It’s great to see that after a tough 12 months the economy is showing signs of recovery. This means that the market is slowly becoming more candidate driven. And many candidates are looking to the second half of 2021 with a more positive and open outlook. Some will be keen to change sectors, others are looking for greater flexibility, and many have reassessed their career priorities in readiness for a new challenge.
With more work available in the charity sector, you may need to fight harder for top talent, but this doesn’t mean that you should compromise on a thorough hiring process. What you might want to do, however, is rethink the questions that you’re asking at interview stage. Your focus should be on how candidates can weather tough times and how they can adapt to take on the demands of their new role. Here’s some questions you might want to consider.
How have you handled the work challenges posed by the pandemic?
Remote working has brought with it a whole host of issues which we’re adapted to and combated over the past eighteen months. They have varied depending on your job role and the nature of the charity’s work, so look for a specific answer. If your candidate is an event fundraiser, how did they make the shift into conducting online events? If they worked on the ground with communities, how did their work change? What difficulties had to be overcome?
Ask about communication challenges as these can tell you a lot about how a candidate works as part of a team. Watch out for brief and non-descript answers. If a candidate brushes over this interview question, or tells you that there were no issues whatsoever, this might be a red flag.
If you have had any time off (redundant or furloughed), how have you used this time?
This is a good interview question to see a candidate’s motivation and resourcefulness. Have they used the time to upskill themselves in a particular area of work? Have they tried to figure out the next steps in their career? Perhaps they’ve done some volunteering that has persuaded them that they want to move from the private sector into charity?
But bear in mind that it’s also an opportunity to gauge their honesty. Covid-19 has been tough for many people career-wise, but it’s also affected family and childcare arrangements, and in some cases, had a negative impact on mental health. If a candidate speaks candidly about the difficulties that they’ve faced while seeking work, you shouldn’t hold this against them. Instead, ask about what led them to pursue this particular role. Look for genuine passion for your charity’s mission and a desire to take on a new challenge.
Give us an example of the last time that you changed your mind about something you felt strongly about?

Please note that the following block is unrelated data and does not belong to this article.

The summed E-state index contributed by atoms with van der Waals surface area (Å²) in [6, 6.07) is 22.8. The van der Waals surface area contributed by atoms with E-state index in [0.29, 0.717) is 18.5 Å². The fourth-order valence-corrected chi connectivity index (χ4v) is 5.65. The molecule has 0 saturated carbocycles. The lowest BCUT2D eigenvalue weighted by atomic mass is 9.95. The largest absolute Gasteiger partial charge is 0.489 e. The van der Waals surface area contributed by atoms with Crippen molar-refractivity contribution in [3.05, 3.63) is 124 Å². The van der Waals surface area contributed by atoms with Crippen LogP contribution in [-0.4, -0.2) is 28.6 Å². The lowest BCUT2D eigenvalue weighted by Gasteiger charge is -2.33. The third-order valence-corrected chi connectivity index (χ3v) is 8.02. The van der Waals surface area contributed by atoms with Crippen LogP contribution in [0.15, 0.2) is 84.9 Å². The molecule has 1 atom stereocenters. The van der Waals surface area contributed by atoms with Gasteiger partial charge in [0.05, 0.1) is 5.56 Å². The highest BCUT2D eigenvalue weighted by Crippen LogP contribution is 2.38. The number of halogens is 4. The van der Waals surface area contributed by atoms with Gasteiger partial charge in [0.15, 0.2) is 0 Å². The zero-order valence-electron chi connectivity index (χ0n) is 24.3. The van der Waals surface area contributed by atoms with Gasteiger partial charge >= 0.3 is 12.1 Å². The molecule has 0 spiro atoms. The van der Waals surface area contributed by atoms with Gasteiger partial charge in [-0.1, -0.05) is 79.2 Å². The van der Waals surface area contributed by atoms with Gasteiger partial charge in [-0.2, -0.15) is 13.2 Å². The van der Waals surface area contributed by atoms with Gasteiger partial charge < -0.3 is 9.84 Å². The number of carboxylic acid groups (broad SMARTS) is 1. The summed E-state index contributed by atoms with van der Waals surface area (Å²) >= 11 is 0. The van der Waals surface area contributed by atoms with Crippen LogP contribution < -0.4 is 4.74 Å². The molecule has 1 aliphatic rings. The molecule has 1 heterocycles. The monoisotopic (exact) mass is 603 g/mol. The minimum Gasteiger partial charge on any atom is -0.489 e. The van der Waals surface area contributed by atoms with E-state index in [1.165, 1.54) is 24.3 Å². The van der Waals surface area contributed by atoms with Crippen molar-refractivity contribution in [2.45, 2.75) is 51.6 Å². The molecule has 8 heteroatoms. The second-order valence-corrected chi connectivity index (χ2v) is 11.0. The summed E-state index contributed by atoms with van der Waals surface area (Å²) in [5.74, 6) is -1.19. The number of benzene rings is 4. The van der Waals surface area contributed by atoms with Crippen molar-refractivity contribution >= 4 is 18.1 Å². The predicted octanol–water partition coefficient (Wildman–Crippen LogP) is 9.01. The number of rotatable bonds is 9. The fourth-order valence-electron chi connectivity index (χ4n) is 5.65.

As the past year and a half has taught us, the world of work is in a constant state of flux, and we must change with the times. You’re likely looking for candidates who are able to demonstrate agility and are open to a discussion even if they feel strongly about a specific subject.
The answer to the above interview question will show you how rigid a candidate is in their viewpoints, as well as how open and honest they are. Remember that acknowledging diverse viewpoints show an openness to learning, which are a key element of both teamwork and personal growth.
What do you most value in your work relationships?
This is a strong alternative to the clichéd interview question about demonstrating how you work well autonomously and as part of a team. You might break it down to ask about relationships with a line manager and peers. Look for answers which focus on mentorship, training, and the opportunity to learn from more experienced colleagues.
It’s likely you’ll also get an insight into whether the candidate is a self-starter, who is willing and able to manage their own workload, or whether they’re looking for a manager who will set them tasks and monitor them closely throughout their progress. You might want to follow up with a question about how the candidate has found inter-team relationships during remote work, and how they have adapted.
What would we be losing by not hiring you?
This is a key question about a candidate’s knowledge of their own worth. It’s also a good measure of whether they’ve done their homework on your charity. Are they aware of your upcoming campaigns and plans, and can they demonstrate the concrete value that they are able to bring to each of these? Can they give examples of how they achieved similar outcomes in past roles?
As always, look for answers that will give specific examples of impact, rather than broad-brush, meaningless responses about being ‘hard working’ or a ‘a good team player’. If a candidate is passionate about your mission, and confident that they can help you achieve it, this question will give them a chance to shine.
Get your candidates to think on their feet
In a world that has been turned upside-down by Covid, it’s important to find candidates that can adapt to the changing times, show a willingness to learn and embrace new opportunities. We hope the above questions will help you do exactly that.
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